When Robert Haile pulled his own weapon, Brooks continued his stick-up.
The latter had now donned the very highest of stick-up collars, and his ties were a source of the greatest anxiety to him.
stick-up, to keep any one waiting at an appointed place or time.
We have this place marked up as a bad burglary- and stick-up hazard; we keep an eye on it.
The hat was further decorated with a "stick-up" of stick candy on one side.
This afternoon, while the Jap was out in the grounds, three stick-up men jumped him.
I am sending out a posse of men from this end to try and get the stick-up man.
All these stick-up jobs recently have been planned by the Eye.
We can "stick-up" the gold escort in the Black Forest, and we don't want to do nothin' more all our lives.
In spite of his long trousers and stick-up collar, the spirit of the thing escaped him; his time had not come.
Old English sticca "rod, twig, spoon," from Proto-Germanic *stikkon- "pierce, prick" (cf. Old Norse stik, Old High German stehho, German Stecken "stick, staff"), from PIE *steig- "to stick; pointed" (see stick (v.)). Meaning "staff used in a game" is from 1670s (originally billiards); meaning "manual gearshift lever" first recorded 1914. Stick-ball is attested from 1824. Alliterative connection of sticks and stones is recorded from mid-15c.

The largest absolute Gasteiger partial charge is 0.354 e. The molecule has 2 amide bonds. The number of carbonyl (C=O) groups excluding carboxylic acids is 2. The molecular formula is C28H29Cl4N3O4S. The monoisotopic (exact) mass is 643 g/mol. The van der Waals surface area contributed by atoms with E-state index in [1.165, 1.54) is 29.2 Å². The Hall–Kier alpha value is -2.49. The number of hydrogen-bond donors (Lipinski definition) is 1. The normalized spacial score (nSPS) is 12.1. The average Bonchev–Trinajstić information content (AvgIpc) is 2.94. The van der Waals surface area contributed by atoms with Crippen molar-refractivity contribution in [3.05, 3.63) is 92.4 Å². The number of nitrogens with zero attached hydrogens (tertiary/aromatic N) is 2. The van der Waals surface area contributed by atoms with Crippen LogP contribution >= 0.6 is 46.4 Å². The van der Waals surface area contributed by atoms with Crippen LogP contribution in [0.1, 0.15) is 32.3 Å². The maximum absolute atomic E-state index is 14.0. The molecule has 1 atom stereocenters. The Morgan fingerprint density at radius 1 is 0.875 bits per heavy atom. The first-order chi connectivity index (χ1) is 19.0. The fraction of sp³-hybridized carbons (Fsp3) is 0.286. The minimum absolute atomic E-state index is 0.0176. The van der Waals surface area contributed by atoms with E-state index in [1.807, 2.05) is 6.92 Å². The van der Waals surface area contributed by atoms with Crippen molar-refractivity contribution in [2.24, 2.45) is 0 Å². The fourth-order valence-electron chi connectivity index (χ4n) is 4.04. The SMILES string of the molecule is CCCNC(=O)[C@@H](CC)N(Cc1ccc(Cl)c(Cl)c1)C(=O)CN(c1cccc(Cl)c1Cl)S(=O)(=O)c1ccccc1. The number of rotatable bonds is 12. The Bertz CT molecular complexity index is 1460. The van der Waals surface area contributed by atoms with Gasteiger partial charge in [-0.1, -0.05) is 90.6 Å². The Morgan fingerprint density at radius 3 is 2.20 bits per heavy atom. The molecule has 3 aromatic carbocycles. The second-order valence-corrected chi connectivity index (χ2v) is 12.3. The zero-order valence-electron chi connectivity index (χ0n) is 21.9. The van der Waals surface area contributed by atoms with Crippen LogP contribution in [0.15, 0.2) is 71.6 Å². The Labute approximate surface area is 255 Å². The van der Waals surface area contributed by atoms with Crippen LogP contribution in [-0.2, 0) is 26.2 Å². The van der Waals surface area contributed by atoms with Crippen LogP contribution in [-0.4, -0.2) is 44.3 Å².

Old English stician "to pierce, stab," also "to remain embedded, be fastened," from Proto-Germanic *stik- "pierce, prick, be sharp" (cf. Old Saxon stekan, Old Frisian steka, Dutch stecken, Old High German stehhan, German stechen "to stab, prick"), from PIE *steig- (cf. Latin in-stigare "to goad;" Greek stizein "to prick, puncture," stigma "mark made by a pointed instrument;" Old Persian tigra- "sharp, pointed;" Avestan tighri- "arrow;" Lithuanian stingu "to remain in place;" Russian stegati "to quilt").
Figurative sense of "to remain permanently in mind" is attested from c.1300. Transitive sense of "to fasten (something) in place" is attested from late 13c. Stick out "project" is recorded from 1560s. Slang stick around "remain" is from 1912; stick it as a rude bit of advice is first recorded 1922.
Drunk: He knew where the colonel lived from the time he'd taken him home stewed/ He came in stewed to the gills (entry form 1737+, variant 1922+)
To attend strictly to one's own affairs; not interfere with others; be single-minded: I'm not a personal confidant. I stick to my knitting
[1970s+; perhaps fr the indefatigable knitting of Madame De Farge in Dickens's A Tale of Two Cities]